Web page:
By having complex loops, you'd push the data out of the cache all the time because you need new data for other calculations in the same loop. So you'd get a lot of cache misses and accessing data would be slower. Having small solid loops will keep most of the needed data in the cache and speed up calculations significantly.
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Dlcruz129's Photo Dlcruz129 09 Jan 2013

 mad, on 07 January 2013 - 07:51 AM, said:

public static final boolean[] canBlockGrass = new boolean[4096];

Secret leftover code from Cave Game, when lighted blocks became grass?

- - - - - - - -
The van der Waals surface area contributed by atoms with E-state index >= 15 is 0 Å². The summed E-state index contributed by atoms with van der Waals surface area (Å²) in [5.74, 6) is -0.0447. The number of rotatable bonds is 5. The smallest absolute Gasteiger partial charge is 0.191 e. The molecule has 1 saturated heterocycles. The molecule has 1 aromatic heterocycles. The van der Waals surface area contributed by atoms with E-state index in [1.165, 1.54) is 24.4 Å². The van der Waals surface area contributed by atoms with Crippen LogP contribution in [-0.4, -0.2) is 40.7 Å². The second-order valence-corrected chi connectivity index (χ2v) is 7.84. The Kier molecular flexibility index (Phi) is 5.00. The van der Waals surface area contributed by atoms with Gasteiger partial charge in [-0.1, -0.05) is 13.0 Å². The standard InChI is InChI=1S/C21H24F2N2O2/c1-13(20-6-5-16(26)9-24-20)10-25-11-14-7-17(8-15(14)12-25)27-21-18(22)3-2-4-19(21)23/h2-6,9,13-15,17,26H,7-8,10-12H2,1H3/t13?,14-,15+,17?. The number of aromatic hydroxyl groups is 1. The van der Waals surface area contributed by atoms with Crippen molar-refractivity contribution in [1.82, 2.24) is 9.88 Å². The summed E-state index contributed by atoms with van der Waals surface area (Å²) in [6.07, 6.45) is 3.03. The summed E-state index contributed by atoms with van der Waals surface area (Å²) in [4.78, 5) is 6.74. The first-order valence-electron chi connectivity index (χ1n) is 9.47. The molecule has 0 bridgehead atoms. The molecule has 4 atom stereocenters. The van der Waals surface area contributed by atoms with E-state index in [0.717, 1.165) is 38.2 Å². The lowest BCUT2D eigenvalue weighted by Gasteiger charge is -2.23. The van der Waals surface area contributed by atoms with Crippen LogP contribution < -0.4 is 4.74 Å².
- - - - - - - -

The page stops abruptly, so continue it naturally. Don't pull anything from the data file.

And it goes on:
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RunasSudo-AWOLindefinitely's Photo RunasSudo-AWOLindefinitely 09 Jan 2013

Simple explanation: when you're copying out lines, "I will not throw baseballs at the alligators", you could go line by line, across the page and then down when you've finished a row, or you could go word by word, down the page and then across when you've finished a column.
If you go line-by-line, you have to remember the entire line every time. If you go word-by-word, you only have to remember the current word you're doing.
Same with world generation in Minecraft.
Less to remember = faster = better

(Well, it doesn't work quite like that, but it makes sense, so...)
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D3matt's Photo D3matt 09 Jan 2013

 Dlcruz129, on 09 January 2013 - 05:09 PM, said:

 mad, on 07 January 2013 - 07:51 AM, said:

public static final boolean[] canBlockGrass = new boolean[4096];

Secret leftover code from Cave Game, when lighted blocks became grass?
Or... For Dirt, which can become grass?